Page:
by Lynn on February 15, 2019

in The Passionate Playgoer

At the Berkeley Street Theatre, Downstairs, Toronto, Ont.

From the original by William Shakespeare

ASL & visual translation by Dawn Jani Birley

Set and costumes designed by Lorenzo Savoini

Sound by Thomas Ryder Payne

Lighting by André du Toit

Cast: Dawn Jani Birley

Miriam Fernandes

Barbara Gordon

Jeff Ho

Christine Horne

Hannah Miller

Rick Roberts

Khadijah Roberts-Abdullah

Karen Robinson

A bilingual (English and ASL) integrated production of a classic that engages us to ‘hear’ the play in a new way.

The Story. Even sheep-herders in remote area of the world know this story, right? Prince Hamlet comes home from school for his father’s funeral to find his mother has married his father’s brother, Claudius.  Hamlet’s father’s ghost tells Hamlet that Claudius murdered him. Hamlet plots and plans to get even and on the way lots of bodies pile up. It ends badly for just about everybody.

The Production and Comment. Director Ravi Jain wants to challenge our pre-conceptions and expectations with this Shakespeare classic. And so Prince Hamlet is played by Christine Horne. Jain has placed Horatio, Hamlet’s close friend, as the central character of the adaptation and cast Dawn Jani Birley in the part. Ms Birley is hearing impaired and plays the character and communicates Horatio’s lines by signing her part and others in American Sign Language, usually at centre-stage. Horatio observes everything. So when Prince Hamlet is speaking to another character, Birley is upstage a bit, signing what the characters are saying as they speak it. Often when Birley has a scene with Christine Horne as Prince Hamlet, Horne is signing to Birley as well as speaking her lines.

There are several other gender swappings besides Christine Horne playing Hamlet and Dawn Jani Birley playing Horatio. Miriam Fernandes plays Rosencrantz, the Player King and the Gravedigger—usually played by men. Barbara Gordon plays Polonius, Cordelia and Laertes’ Father, usually played by a man.  Jeff Ho plays Ophelia, of course usually played by a woman.  Hannah Miller plays Guildenstern and Osric, usually played by men, and The Player Queen. Khadijah Roberts-Abdullah plays Laertes.  And Rick Roberts plays Claudius and Karen Robinson plays Gertrude, so these last two castings are not gender-swapped.

One might ask, “What is the point of all this gender swapping and communicating by sign language? How does this inform the play?”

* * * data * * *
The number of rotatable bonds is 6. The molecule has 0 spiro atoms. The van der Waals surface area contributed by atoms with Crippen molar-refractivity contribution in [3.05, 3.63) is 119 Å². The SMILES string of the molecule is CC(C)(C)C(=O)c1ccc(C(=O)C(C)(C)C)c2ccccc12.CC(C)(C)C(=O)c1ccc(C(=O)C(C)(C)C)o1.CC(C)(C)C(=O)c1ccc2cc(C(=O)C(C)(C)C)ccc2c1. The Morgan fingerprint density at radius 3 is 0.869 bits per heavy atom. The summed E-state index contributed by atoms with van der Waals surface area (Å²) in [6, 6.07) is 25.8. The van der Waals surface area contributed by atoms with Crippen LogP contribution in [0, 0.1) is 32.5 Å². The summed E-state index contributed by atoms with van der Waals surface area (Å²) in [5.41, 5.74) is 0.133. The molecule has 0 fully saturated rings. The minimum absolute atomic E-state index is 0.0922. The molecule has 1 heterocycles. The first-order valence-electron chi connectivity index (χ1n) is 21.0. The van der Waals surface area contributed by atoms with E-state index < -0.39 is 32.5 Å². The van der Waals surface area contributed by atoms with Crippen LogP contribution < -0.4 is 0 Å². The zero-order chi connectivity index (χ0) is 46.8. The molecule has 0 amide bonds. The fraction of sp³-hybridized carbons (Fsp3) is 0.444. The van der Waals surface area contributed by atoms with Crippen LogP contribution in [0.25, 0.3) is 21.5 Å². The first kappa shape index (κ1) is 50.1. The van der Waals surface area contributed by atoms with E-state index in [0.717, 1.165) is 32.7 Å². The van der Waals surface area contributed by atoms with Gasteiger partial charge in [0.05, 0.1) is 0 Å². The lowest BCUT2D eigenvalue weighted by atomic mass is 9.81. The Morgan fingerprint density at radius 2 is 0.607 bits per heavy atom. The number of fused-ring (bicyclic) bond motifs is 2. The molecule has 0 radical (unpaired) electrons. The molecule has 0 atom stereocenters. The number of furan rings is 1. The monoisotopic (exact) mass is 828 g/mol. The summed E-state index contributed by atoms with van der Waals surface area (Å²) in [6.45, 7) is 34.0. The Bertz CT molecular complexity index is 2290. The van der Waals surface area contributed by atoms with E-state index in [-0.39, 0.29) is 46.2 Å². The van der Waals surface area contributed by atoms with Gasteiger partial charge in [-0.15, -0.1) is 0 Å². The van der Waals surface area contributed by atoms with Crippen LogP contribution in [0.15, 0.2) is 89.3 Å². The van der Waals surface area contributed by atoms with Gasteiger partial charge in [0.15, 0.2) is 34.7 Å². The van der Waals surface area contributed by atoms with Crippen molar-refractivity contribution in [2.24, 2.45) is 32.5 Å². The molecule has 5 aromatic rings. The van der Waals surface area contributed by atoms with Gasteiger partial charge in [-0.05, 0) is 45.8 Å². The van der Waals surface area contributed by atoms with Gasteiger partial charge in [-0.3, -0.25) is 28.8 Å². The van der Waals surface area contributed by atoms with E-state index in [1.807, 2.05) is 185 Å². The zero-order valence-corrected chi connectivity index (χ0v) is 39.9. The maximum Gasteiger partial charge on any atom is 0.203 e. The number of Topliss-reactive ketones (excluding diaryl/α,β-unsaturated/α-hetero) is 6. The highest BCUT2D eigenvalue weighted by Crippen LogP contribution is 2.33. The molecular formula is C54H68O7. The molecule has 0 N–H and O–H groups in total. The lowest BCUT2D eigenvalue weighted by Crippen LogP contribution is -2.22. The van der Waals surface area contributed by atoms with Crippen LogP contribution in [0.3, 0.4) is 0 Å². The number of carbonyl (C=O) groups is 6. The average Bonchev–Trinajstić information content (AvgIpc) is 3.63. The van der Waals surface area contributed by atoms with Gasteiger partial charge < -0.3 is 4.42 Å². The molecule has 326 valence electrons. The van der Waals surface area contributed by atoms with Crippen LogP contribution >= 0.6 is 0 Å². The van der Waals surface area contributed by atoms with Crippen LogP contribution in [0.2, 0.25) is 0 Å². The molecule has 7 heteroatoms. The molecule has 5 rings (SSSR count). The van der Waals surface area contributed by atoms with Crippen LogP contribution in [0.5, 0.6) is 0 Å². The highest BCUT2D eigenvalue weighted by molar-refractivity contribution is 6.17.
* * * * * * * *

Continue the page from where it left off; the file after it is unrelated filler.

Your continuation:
For the English and ASL aspect, Ravi Jain says: “Our production is bilingual, both English and ASL are fully integrated, which is rare, and provides unique access to Shakespeare’s text for both Deaf and hearing audiences….By changing the perspective of the storytellers, we break expectations, discover new aspects of the story and contemporize it—without changing the language.”

So using Ravi Jain’s thinking it’s to hear/consider the story in a new light.

There were many hearing impaired people in the audience for the performance I saw and it was fascinating watching them watching the show and how animated and excited they were at intermission as they signed to their friends.

Does it work as a production? First of all, the production looks exquisite, thanks to Lorenzo Savoini’s design and André du Toit’s shimmering lighting. Three mirrors are upstage on the back wall and reflect various scenes that are performed in front of it. A tasteful chandelier. A rich wood square is the playing area. There are mounds of black earth around the space. When not in a scene, an actor sits in chairs flush against the walls of the space.

 Christine Horne as Prince Hamlet certainly has an intensity and melancholy about her that I think is effective. She’s waif thin, wears black and looks like a character worn down by grief, not eating or sleeping.  And I think she handles the text well.

Dawn Jani Birley as Horatio is very present and full of conviction as she signs at an energetic pace. She’s in riding breeches it seems with high boots and sturdy clothes.

One willingly suspends ones disbelief to embrace the idea of a woman playing Horatio who communicates through sign language at that.

Rick Roberts is a wily, politically savvy Claudius. Karen Robinson plays a lusty Gertrude. Together they are so tactile and sexually charged you get the sense that they were having an affair way before the play starts which is always intriguing.

But the performance that really caught my attention when it was first done last year and now is Jeff Ho as Ophelia.  Jeff Ho is a slim man and gives Ophelia that demur but frightened deer in headlights look. And Ho beautifully captures the sense of loss that Ophelia is experiencing—her brother, her protector, has left her to go to Paris; her father Polonius has little use for her except as a person on whom to spy, and Hamlet tells her to shut herself away in  nunnery. You get every sense of Ophelia’s anguish because of the way Jeff Ho plays her.

Is it a great production of Prince Hamlet? No, but that’s not its intention. It’s to hear the story in a different light because of the languages in which it’s been spoken and the person speaking. In that light Ravi Jain and company have made their point.

 A Why Not Theatre Production presented by Canadian Stage

Began: Feb. 6, 2019.

Closes: Feb. 24, 2019.

Running Time: 2 hours, 45 minutes.


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